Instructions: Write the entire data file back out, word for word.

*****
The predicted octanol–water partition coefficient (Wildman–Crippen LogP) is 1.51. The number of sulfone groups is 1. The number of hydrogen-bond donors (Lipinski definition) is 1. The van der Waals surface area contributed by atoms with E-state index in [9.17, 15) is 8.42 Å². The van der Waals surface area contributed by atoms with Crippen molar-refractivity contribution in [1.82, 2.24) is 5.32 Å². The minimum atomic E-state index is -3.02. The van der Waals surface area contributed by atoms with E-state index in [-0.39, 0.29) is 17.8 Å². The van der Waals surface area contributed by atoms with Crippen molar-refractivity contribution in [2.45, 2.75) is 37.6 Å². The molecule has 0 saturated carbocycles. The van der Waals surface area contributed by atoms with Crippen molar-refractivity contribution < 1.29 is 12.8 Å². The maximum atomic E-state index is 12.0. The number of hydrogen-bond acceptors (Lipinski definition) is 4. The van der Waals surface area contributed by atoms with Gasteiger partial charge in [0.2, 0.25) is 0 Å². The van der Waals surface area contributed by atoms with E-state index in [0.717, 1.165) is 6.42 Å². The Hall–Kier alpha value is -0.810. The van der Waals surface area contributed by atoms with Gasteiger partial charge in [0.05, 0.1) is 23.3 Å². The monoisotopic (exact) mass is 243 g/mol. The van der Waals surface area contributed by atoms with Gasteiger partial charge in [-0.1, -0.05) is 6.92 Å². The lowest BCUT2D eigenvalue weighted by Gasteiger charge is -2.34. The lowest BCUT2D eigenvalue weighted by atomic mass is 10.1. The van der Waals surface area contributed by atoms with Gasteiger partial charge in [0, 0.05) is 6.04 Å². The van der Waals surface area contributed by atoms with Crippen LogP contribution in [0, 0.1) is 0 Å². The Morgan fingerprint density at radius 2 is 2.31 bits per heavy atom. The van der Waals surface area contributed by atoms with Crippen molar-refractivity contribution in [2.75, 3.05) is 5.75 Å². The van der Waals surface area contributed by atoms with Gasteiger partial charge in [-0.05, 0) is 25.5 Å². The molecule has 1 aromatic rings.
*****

The predicted octanol–water partition coefficient (Wildman–Crippen LogP) is 1.51. The number of sulfone groups is 1. The number of hydrogen-bond donors (Lipinski definition) is 1. The van der Waals surface area contributed by atoms with E-state index in [9.17, 15) is 8.42 Å². The van der Waals surface area contributed by atoms with Crippen molar-refractivity contribution in [1.82, 2.24) is 5.32 Å². The minimum atomic E-state index is -3.02. The van der Waals surface area contributed by atoms with E-state index in [-0.39, 0.29) is 17.8 Å². The van der Waals surface area contributed by atoms with Crippen molar-refractivity contribution in [2.45, 2.75) is 37.6 Å². The molecule has 0 saturated carbocycles. The van der Waals surface area contributed by atoms with Crippen molar-refractivity contribution < 1.29 is 12.8 Å². The maximum atomic E-state index is 12.0. The number of hydrogen-bond acceptors (Lipinski definition) is 4. The van der Waals surface area contributed by atoms with Gasteiger partial charge in [0.2, 0.25) is 0 Å². The van der Waals surface area contributed by atoms with E-state index in [0.717, 1.165) is 6.42 Å². The Hall–Kier alpha value is -0.810. The van der Waals surface area contributed by atoms with Gasteiger partial charge in [0.05, 0.1) is 23.3 Å². The monoisotopic (exact) mass is 243 g/mol. The van der Waals surface area contributed by atoms with Gasteiger partial charge in [-0.1, -0.05) is 6.92 Å². The lowest BCUT2D eigenvalue weighted by Gasteiger charge is -2.34. The lowest BCUT2D eigenvalue weighted by atomic mass is 10.1. The van der Waals surface area contributed by atoms with Gasteiger partial charge in [0, 0.05) is 6.04 Å². The van der Waals surface area contributed by atoms with Crippen LogP contribution in [0, 0.1) is 0 Å². The Morgan fingerprint density at radius 2 is 2.31 bits per heavy atom. The van der Waals surface area contributed by atoms with Crippen molar-refractivity contribution in [2.75, 3.05) is 5.75 Å². The van der Waals surface area contributed by atoms with Gasteiger partial charge in [-0.05, 0) is 25.5 Å². The molecule has 1 aromatic rings.